Filtering by Short-Term Memory

Share Cognitive Science Implications for Teaching Mathematics

The amount of information that our brain retains in long-term memory is amazing, but it cannot (or at least does not) retain every piece of information reported by our senses.  In large part what is retained is determined by short-term memory.

Short-term memory acts as an editor (filter) to determine what information is passed along to long-term memory.  It seems as if only information that is considered important is selected for transfer to long-term memory. The best theories today indicate that short-term memory uses several criteria to decide what information is important enough to retain in long-term memory.

If short-term memory decides a piece of information is not important enough to pass along to long-term memory, then that information is lost forever – it is FORGOTTEN.

Short-term memory believes a piece of information is important if it seems likely that the information will be needed sometime in the future.

As I studied comments by many authors I concluded the consensus seems to be that short-term memory determines something to be important if it satisfies one of the following:

1)  If you think carefully about the information,

2)  If you perceive the information via multiple senses,

3)  If related information already exists in long-term memory.

In summary, short-term memory believes information to be important if we are attentive to the information, think about the information, or relate it to other information already in long-term memory.

So new knowledge will find its way into our long-term memory if stimulus is adequate, we pay attention to it, and we have related retrievable prior knowledge in long-term memory.  Willingham summarizes the process with the following two statements.

  • “Memory is the residue of thought.” (Daniel T. Willingham).
  • “All new learning requires a foundation of prior knowledge.” (Daniel T. Willingham).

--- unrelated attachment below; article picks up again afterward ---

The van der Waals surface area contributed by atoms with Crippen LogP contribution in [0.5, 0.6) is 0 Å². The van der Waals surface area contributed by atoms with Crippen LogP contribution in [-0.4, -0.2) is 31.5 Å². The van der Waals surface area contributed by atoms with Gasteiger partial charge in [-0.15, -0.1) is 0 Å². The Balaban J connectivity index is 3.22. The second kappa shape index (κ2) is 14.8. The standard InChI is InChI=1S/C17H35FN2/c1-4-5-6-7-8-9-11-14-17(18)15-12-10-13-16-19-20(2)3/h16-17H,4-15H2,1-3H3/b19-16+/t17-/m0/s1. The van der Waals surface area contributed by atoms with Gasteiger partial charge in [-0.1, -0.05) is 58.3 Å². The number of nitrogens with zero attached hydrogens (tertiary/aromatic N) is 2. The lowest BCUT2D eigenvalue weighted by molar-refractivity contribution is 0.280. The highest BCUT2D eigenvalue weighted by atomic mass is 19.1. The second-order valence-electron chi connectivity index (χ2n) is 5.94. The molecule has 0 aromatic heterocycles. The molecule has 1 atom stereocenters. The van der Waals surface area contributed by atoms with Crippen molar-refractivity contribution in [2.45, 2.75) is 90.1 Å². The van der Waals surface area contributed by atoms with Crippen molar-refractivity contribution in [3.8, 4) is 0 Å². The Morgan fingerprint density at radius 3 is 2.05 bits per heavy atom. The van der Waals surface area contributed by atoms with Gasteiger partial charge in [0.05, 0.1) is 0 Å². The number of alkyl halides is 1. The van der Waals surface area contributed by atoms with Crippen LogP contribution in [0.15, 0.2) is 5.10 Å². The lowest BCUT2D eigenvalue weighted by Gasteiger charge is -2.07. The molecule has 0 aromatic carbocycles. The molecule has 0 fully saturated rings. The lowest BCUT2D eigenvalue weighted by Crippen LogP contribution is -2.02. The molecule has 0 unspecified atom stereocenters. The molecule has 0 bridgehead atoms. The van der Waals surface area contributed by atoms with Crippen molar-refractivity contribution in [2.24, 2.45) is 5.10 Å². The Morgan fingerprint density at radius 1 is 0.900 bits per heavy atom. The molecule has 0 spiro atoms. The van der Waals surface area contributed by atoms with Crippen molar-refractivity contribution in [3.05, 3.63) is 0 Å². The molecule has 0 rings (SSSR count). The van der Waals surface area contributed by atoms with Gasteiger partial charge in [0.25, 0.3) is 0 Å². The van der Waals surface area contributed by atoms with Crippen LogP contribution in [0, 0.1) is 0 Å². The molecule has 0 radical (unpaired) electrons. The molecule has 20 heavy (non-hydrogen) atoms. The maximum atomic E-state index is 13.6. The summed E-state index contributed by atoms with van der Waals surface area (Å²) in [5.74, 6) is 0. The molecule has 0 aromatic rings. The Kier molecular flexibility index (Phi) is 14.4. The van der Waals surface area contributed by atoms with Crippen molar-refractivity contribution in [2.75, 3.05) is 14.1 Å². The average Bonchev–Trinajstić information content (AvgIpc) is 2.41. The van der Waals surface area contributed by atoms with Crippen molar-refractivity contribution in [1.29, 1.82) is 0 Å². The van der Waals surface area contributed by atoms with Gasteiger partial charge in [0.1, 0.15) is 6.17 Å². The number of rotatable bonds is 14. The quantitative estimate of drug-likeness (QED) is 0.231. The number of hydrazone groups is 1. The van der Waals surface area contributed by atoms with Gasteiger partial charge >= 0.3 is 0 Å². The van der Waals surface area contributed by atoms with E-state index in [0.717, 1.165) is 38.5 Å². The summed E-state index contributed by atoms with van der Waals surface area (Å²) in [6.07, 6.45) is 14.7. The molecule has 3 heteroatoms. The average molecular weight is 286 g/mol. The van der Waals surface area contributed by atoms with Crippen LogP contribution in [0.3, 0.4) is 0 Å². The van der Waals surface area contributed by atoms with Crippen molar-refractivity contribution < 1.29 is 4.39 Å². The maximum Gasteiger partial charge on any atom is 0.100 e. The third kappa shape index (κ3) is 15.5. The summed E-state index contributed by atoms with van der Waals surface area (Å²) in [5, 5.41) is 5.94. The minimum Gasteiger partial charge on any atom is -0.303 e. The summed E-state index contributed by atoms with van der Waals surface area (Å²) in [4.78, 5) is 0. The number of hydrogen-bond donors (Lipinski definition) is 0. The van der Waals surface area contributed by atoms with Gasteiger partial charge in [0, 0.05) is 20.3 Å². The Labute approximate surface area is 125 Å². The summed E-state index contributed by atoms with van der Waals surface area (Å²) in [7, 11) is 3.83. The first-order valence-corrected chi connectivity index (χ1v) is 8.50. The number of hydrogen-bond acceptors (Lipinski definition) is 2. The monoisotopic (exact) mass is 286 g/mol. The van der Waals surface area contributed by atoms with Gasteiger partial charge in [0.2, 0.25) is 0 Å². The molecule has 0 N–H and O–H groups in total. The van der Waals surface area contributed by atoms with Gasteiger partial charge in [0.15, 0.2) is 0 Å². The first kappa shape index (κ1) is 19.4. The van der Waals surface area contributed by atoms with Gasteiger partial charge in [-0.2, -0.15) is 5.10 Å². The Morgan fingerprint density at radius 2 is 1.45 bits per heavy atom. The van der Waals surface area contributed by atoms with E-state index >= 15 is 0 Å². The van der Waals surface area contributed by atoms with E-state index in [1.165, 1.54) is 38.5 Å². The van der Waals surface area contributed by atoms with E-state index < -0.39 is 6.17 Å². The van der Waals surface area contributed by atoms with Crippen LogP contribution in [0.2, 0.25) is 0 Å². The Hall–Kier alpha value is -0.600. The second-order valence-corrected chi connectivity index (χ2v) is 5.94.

If you don’t think about something very much, then you probably won’t want to think about it again, so it need not be stored.

If you do think about something, then it’s likely that you’ll want to think about it in the same way in the future.

Some research indicates that motivation is also a consideration, in that information relating to a subject of strong interest to a person, is more likely to be transferred to long-term memory.

Simple repetition does not convince short-term memory that an item is important and neither does the mere desire to remember something encourage short-term memory to retain that item.

We have just identified forgetting from short-term memory as the second opportunity for the learning process to be interrupted. We have also observed that attention, motivation, thinking about the information, and existence of related information in long term memory each tend to mitigate forgetting from short-term memory.  Observe how forgetting from short-term memory, its mechanism, and its mitigation are indicated on the diagram.

If an item is not forgotten from short-term memory, it will be transmitted to long-term memory and the learning process has progressed one more step.

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